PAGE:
Over a million developers have joined DZone.
{{announcement.body}}
{{announcement.title}}

Why LTE Is Finally Becoming a Reality for Enterprise IoT

DZone's Guide to

Why LTE Is Finally Becoming a Reality for Enterprise IoT

Cat-M1 is the newest cellular option for IoT products. It’s just LTE designed for sensors, so why did it take so long to launch?

· IoT Zone ·
Free Resource

If you're thinking about or already building an IoT product, there are some things you should know. First, most carriers are planning to sunset existing 2G networks in the next 1-2 years to make room for LTE. Second, most US carriers are no longer accepting new 2G or 3G device certifications and won't allow new 2G and 3G products on the network starting as early as June of this year (even if they're already certified). These rapid changes mean that it's critical for product creators and enterprises to make the jump to LTE if they haven’t started already.

“As US carriers are quickly moving to end 2G and 3G support, and global carriers plan for LTE network rollouts, the timing for an LTE strategy is more critical than ever” - Bill Kramer, EVP of IoT Solutions at Kore.

Cat-M1 is the newest cellular connectivity option available for IoT devices. It’s an LTE chipset that is designed to integrate with sensors — it consumes less power, comes with an improved battery life, and supports everything from water monitoring systems, to asset trackers, and consumer electronics.

Verizon just launched Cat-M1 networks a year ago and IoT platforms are just starting to offer Cat-M1 as a part of their cellular connectivity offerings. But why did it take so long for Cat-M1 to launch, and why are IoT platforms just starting to offer it for IoT applications?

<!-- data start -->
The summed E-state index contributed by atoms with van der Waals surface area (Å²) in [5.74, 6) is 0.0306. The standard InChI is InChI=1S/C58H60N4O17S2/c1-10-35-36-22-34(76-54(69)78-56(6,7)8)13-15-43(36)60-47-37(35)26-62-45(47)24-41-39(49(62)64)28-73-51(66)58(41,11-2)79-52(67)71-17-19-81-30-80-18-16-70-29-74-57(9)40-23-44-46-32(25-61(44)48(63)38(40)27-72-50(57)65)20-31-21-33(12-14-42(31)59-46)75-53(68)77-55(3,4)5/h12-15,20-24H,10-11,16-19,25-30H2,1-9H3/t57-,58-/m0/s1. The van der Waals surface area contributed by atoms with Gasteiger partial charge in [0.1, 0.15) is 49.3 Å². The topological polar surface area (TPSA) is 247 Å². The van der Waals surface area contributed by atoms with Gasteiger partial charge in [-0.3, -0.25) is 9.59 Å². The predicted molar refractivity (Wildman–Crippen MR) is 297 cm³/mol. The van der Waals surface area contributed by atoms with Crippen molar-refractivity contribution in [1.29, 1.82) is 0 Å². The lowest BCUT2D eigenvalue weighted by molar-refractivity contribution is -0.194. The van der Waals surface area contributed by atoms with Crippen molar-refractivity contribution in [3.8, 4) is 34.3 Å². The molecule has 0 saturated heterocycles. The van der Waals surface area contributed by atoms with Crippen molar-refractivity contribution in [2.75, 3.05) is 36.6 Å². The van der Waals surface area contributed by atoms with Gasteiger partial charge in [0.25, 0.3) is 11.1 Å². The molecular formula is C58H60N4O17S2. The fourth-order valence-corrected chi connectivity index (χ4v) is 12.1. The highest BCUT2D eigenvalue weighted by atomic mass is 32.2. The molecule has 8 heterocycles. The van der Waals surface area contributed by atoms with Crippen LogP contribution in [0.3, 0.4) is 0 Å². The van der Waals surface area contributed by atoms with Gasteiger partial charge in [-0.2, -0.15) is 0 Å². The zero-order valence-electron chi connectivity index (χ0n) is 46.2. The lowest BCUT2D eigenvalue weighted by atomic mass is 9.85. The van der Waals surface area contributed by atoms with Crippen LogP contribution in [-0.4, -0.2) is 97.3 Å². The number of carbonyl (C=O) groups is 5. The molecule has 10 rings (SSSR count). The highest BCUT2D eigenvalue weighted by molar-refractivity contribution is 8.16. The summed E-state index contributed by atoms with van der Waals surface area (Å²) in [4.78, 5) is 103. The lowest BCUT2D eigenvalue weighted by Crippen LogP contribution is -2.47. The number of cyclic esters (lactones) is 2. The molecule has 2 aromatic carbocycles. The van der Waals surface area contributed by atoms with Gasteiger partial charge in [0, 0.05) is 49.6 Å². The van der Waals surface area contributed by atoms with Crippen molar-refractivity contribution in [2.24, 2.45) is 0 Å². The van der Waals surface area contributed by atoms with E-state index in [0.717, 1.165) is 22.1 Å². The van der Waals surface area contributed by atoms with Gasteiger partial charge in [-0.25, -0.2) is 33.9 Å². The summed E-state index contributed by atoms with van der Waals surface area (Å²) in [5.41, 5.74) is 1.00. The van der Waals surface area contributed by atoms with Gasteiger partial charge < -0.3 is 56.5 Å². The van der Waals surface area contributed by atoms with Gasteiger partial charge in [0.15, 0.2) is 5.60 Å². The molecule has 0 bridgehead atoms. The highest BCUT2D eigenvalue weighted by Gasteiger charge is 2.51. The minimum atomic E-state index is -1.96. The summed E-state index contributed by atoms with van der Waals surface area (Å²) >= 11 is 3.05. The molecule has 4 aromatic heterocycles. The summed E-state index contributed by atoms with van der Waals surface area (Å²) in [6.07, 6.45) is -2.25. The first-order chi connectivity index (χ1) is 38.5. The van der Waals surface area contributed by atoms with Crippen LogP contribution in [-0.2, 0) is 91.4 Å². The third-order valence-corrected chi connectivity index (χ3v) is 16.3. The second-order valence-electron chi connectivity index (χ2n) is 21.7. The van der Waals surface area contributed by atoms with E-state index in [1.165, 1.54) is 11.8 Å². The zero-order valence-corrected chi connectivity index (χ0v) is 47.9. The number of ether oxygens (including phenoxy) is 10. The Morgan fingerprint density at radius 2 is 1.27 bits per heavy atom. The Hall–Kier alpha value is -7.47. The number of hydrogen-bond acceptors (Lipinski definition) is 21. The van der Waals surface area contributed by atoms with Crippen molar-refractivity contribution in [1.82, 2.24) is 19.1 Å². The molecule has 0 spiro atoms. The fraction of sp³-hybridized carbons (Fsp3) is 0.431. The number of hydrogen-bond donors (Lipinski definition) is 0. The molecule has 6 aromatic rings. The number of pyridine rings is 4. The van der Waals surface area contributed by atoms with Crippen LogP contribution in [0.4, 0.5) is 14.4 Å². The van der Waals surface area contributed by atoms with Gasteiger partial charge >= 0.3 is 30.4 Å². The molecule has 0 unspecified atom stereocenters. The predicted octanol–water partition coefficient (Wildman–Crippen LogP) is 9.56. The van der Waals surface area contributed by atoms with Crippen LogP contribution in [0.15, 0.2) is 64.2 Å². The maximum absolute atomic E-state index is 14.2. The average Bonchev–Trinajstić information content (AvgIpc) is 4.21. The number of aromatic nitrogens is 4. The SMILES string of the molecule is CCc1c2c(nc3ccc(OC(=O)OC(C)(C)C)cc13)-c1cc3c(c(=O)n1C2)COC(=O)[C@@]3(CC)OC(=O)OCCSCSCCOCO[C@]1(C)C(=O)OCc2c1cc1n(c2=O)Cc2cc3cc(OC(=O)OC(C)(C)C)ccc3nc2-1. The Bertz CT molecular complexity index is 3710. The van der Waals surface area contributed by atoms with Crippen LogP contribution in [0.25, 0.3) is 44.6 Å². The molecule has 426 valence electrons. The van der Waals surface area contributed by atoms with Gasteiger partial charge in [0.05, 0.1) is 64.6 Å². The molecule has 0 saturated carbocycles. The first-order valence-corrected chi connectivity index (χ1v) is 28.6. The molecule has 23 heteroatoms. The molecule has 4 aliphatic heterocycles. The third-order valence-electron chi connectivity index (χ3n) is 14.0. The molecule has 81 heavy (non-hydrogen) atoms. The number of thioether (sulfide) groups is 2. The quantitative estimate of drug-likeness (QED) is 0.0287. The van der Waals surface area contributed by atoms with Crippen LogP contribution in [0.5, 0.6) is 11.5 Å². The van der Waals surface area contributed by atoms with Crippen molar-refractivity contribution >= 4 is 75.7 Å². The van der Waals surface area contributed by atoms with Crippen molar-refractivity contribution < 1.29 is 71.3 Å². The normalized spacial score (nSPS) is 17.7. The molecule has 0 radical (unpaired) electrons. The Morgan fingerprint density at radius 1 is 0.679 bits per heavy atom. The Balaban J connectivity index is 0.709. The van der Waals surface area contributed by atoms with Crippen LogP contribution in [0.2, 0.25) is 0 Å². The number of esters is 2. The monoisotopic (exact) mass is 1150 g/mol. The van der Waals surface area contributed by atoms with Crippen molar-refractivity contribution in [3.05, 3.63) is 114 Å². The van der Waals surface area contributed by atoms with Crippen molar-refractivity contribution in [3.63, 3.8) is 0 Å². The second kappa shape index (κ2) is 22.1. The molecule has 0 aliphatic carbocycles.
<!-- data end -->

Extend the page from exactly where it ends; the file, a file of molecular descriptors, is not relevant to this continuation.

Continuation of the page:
Image titleCellular IoT Networks Are Complicated

The LTE you use on your phone is the not the same LTE for IoT. For instance, Verizon rolled out LTE in 2014 but didn't announce LTE for IoT until July 2017. From there, it takes time for cellular and wireless chip providers to implement LTE into modules that can be used for IoT applications. While some early chips were released around that time, U-Blox, a wireless module provider, became one of the first to offer a cellular module certified to support AT&T's LTE‑M network with the release of their SARA‑R410M module. With the SARA-R410M, IoT platform providers like Particle finally had the modules they needed to offer LTE to their customers.

“LTE hardware is cheaper and has better battery life and ranges that are more appropriate for industrial devices that may need to communicate across distances or through obstacles (like walls, other machines, doors or floors).” —  TechCrunch, Jonathan Shieber

This isn’t the end of LTE for IoT either. Narrowband IoT (Cat-NB1) is a proposed Low Power Wide Area (LPWA) technology that is supposed to work anywhere and is optimized to handle small amounts of infrequent data. Currently, North America and Europe are adopting Cat-M1 and Cat-NB1 technologies, which goes to show that many LTE solutions are still in the works and will continue to be improved upon over time. Due to this, product creators and enterprises should be turning their attention to LTE hardware if they want to work undisrupted for the next 10+ years. 

Topics:
lte ,iot adoption ,iot ,enterprise iot ,cat m1

Published at DZone with permission of

Opinions expressed by DZone contributors are their own.

{{ parent.title || parent.header.title}}

{{ parent.tldr }}

{{ parent.urlSource.name }}